- True hybrid columnar DBMS. I was guessing that Oracle, like Teradata, would announce true hybrid columnar the week of Oracle OpenWorld. I was wrong. But if Oracle can’t bring out true hybrid columnar DBMS functionality relatively soon, Exadata will lose credibility as a competitor to more specialized analytic DBMS.
- Oracle Exalytics. With Exalytics in the mix, Oracle’s technology stack has HANA-like potential. But will Exalytics even ship in 2012? (I think so.) Will it be good for much in the first release? (I’m skeptical.)
- Oracle’s Big Data Appliance. I’m skeptical both about Oracle’s NoSQL product — a favorable InfoWorld review notwithstanding — and Hadoop appliances. But if I’m wrong, and Oracle can successfully embrace/extend the new non-relational paradigms, then it really might regain control over the evolution of data management.
- Oracle’s Endeca acquisition — will Oracle prove me wrong and integrate Endeca effectively into its overall analytic product line? If it does, we might finally see effective text (and eventually speech) navigation of enterprise software. (But as with all Oracle issues cited here, this is something that probably won’t amount to much in 2012 even if it does later go well.)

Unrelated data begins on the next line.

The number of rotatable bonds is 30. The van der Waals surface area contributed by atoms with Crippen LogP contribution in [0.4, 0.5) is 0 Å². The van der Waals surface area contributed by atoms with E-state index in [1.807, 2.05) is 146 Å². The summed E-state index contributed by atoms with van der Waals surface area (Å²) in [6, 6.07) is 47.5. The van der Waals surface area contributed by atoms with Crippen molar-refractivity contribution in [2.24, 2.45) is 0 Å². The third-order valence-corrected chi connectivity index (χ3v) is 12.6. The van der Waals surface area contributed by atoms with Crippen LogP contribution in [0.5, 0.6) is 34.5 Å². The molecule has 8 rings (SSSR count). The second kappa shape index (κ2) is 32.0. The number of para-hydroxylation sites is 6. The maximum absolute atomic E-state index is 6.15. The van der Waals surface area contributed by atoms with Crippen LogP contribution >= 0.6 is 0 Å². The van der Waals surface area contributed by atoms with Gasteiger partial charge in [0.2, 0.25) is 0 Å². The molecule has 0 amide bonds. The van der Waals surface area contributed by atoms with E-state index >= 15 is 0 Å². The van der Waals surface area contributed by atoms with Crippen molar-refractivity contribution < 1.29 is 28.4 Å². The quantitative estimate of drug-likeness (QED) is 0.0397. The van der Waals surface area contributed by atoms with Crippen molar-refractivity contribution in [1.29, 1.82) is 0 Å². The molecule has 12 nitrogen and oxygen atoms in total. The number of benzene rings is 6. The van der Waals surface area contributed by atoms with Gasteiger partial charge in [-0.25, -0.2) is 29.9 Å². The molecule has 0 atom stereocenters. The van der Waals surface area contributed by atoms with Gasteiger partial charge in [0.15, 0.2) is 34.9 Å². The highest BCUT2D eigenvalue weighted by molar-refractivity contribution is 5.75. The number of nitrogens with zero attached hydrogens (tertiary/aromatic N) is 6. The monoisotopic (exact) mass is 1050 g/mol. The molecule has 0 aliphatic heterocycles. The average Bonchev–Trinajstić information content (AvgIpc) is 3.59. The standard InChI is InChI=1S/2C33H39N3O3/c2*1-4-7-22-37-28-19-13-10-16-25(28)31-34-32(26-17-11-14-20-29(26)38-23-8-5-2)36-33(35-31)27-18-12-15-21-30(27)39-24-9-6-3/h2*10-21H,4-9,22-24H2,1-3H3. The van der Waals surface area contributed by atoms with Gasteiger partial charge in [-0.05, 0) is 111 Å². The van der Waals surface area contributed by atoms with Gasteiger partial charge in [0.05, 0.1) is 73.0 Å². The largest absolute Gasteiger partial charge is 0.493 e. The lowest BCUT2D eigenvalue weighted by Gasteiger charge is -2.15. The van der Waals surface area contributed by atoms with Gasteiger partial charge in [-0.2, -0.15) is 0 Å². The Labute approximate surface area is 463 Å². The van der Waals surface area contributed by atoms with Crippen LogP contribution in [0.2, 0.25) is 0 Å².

Three issues for IBM
Like Oracle, IBM is a huge company with many ambitions and hence many execution challenges. The biggest of those is surely: How effective can IBM be at selling outside its existing customer base? I don’t hear as much competitively about IBM DataStage, IBM SPSS or now IBM Netezza as I did when their vendors were independent companies. Even Cognos may not be much of an exception to the rule, although it has its own large customer base outside of IBM’s traditional one. (To lesser extents , the same is of course true of Netezza and numerous other IBM acquisitions.)
Another general issue for IBM is substantively integrating its various product lines, at least to the extent that makes sense. DB2/Netezza integration sounds good, but even that is a matter more of product marketing (the admirable part of that discipline) more than of actual technology. Other integrations (e.g. Cognos/DB2 in various bundles) have tended toward the dubious side.*
*I’m still waiting for IBM to get back to me with examples of how Cognos/DB2 joint tuning amounts to anything. It’s been more than a year, so I’m glad I didn’t hold my breath.
In a somewhat narrower vein, I wonder: Will IBM be able to gain traction for InfoSphere Streams? And if so, when and where will the traction be?
Will HP screw up Vertica?
Vertica has a very attractive product offering. It’s perhaps the most scalable analytic DBMS outside of Teradata, running on the hardware of your reasonable choice. It’s also the one I recommend most often to clients in the 1-50 terabyte range.
So far HP doesn’t seem to have done much to leadfoot Vertica. (About all I’ve heard from competitors is that Vertica seems to have faded somewhat in the financial services market, and there could be multiple explanations if that is indeed true.) But if HP Vertica does somehow manage to botch things, opportunities will open up for a range of columnar analytic DBMS competitors.